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Retail Outlook 2004
Singapore: Retailers tread cautiously
Retailers in Singapore are starting the new year with caution. The industry has to grapple with some momentous issues — increasing operation costs and decreasing consumer confidence. Suzanne Loh reports
In his New Year message this year, Singapore Prime Minister Goh Chok Tong announced that the re-public’s economic growth this yearwould likely reach 3%-5%.
However, the big question for the retail industry remains: To what extent will Singapore retailers remain profit-able, with consumer confidence in danger of being jeopardised by rising costs and taxes?
In a move to keep business costs competitive to attract new investments and boost external demand, the Singapore government has reduced employers’ contribution to employees’ Central Provident Fund (CPF) from 16% to 13%, effective October 2003, and raised the Goods and Services Tax (GST) to 5% this year, starting this month, from 4% last year.
The Singapore Retailers Associa-tion (SRA) is concerned that these regulations, which will increase retail-ers’ operation costs and discourage re-tail spending, will adversely affect sales.
Dr Jannie Tay, president of SRA, said that recent wage cuts, higher GST and rising cost of basics such as education, health care, utilities and transportation would mean that consumers need to set aside money for these essential needs instead of spending on shopping.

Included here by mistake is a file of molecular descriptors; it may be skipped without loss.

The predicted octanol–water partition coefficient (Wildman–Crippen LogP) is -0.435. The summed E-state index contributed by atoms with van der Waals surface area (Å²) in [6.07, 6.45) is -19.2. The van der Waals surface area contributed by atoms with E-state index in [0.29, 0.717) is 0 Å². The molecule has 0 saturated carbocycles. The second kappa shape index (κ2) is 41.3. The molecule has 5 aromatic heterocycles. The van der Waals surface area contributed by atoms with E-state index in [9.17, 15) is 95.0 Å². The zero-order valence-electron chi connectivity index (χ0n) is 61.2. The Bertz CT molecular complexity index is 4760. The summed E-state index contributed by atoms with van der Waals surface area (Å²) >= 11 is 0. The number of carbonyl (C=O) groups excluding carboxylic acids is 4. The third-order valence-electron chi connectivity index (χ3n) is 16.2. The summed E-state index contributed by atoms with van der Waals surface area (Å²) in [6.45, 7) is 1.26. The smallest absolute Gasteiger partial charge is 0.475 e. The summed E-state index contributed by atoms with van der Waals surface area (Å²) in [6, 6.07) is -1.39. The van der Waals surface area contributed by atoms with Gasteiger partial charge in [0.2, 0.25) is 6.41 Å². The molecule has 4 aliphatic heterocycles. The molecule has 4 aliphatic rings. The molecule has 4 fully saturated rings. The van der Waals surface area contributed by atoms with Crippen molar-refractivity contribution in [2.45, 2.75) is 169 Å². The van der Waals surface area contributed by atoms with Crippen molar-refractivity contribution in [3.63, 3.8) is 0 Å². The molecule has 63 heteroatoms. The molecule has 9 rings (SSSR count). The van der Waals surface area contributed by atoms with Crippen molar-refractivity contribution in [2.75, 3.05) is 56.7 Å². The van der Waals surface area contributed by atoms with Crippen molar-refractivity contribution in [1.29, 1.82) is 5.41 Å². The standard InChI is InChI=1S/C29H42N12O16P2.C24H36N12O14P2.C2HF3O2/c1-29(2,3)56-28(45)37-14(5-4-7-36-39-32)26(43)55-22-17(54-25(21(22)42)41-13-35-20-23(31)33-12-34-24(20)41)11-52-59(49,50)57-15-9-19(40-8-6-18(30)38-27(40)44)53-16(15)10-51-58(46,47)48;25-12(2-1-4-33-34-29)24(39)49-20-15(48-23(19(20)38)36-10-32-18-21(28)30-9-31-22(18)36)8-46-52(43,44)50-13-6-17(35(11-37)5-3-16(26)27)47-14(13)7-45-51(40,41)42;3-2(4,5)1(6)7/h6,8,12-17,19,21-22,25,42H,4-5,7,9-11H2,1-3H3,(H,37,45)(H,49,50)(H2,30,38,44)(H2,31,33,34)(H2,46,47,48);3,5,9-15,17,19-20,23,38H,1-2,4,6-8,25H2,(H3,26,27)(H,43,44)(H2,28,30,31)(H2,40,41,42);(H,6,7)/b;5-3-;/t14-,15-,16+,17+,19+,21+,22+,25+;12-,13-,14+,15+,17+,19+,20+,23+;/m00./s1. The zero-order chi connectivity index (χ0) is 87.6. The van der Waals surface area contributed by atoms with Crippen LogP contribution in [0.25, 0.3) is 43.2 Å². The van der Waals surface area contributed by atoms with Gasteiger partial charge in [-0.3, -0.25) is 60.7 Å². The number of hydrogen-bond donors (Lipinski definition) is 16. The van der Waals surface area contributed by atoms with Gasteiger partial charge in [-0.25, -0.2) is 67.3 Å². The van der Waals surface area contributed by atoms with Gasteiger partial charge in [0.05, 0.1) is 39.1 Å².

Dr Tay also sees the GST increase pushing up the cost of merchandise, rentals and utilities for retailers. “The only hope they have is to try to sustain sales turnover by keeping prices affordable and attractive to their customers,” she added.
Many local retailers are already absorbing the 1% GST hike this month. In addition, Cold Storage, G’Value, Shop N Save, Giant Hypermarket and NTUC FairPrice are also offering dis-counts of between 5% and 30% on their basket of 800 house-brand items until June this year.
“It is a matter of retailers understanding the needs of their customers and how their customers behave. The problem is that even if they can sustain sales turnover, the ultimate impact [of rising costs] is a reduction of their al-ready slim margins,” said Dr Tay.
Speaking for the Association of Small and Medium Enter-prises (ASME), Elim Chew, an elected ASME executive council member and managing director of 77th Street (S) Pte Ltd, said it would be very diffi-cult to stimulate consumer confidence in light of costlier utilities and transportation, higher GST and uncertain income levels.
“If consumers do not spend and are fearful of the general economy, they will keep their money for a rainy day even if that day is not forthcoming,” Chew said.
The retail industry is not too hopeful that any economic improvement this year will increase consumer spending.“This is largely because recent experiences have shown that economic cycles are getting tighter and tighter, with peaks and troughs following each other within shorter and shorter time spans,” said SRA’s Dr Tay.
In retrospect, the growing consumer trend towards spending on essentials might have helped neighbourhood provision stores rejuvenate their businesses.